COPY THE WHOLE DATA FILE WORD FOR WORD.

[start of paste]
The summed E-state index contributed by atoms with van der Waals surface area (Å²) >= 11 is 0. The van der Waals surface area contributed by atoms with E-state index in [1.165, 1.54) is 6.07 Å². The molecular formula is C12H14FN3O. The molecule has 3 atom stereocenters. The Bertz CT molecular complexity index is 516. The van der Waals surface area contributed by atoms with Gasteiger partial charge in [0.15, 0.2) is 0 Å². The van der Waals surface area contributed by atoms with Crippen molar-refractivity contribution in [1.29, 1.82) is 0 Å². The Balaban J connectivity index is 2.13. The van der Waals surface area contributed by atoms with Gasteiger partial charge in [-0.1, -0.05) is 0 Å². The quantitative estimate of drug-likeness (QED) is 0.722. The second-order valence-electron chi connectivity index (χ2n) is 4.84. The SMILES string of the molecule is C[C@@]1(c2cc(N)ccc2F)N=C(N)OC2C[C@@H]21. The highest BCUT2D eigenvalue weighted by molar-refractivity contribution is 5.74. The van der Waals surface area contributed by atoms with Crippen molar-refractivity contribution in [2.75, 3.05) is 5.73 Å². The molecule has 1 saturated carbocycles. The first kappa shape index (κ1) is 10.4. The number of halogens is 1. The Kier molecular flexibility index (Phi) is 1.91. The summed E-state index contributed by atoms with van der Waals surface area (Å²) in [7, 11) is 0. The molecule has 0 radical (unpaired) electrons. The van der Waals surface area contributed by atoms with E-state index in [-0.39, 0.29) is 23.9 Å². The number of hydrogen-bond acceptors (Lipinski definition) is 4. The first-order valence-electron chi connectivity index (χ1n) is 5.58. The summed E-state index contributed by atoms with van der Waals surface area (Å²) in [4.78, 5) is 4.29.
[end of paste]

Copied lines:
The summed E-state index contributed by atoms with van der Waals surface area (Å²) >= 11 is 0. The van der Waals surface area contributed by atoms with E-state index in [1.165, 1.54) is 6.07 Å². The molecular formula is C12H14FN3O. The molecule has 3 atom stereocenters. The Bertz CT molecular complexity index is 516. The van der Waals surface area contributed by atoms with Gasteiger partial charge in [0.15, 0.2) is 0 Å². The van der Waals surface area contributed by atoms with Crippen molar-refractivity contribution in [1.29, 1.82) is 0 Å². The Balaban J connectivity index is 2.13. The van der Waals surface area contributed by atoms with Gasteiger partial charge in [-0.1, -0.05) is 0 Å². The quantitative estimate of drug-likeness (QED) is 0.722. The second-order valence-electron chi connectivity index (χ2n) is 4.84. The SMILES string of the molecule is C[C@@]1(c2cc(N)ccc2F)N=C(N)OC2C[C@@H]21. The highest BCUT2D eigenvalue weighted by molar-refractivity contribution is 5.74. The van der Waals surface area contributed by atoms with Crippen molar-refractivity contribution in [2.75, 3.05) is 5.73 Å². The molecule has 1 saturated carbocycles. The first kappa shape index (κ1) is 10.4. The number of halogens is 1. The Kier molecular flexibility index (Phi) is 1.91. The summed E-state index contributed by atoms with van der Waals surface area (Å²) in [7, 11) is 0. The molecule has 0 radical (unpaired) electrons. The van der Waals surface area contributed by atoms with E-state index in [-0.39, 0.29) is 23.9 Å². The number of hydrogen-bond acceptors (Lipinski definition) is 4. The first-order valence-electron chi connectivity index (χ1n) is 5.58. The summed E-state index contributed by atoms with van der Waals surface area (Å²) in [4.78, 5) is 4.29.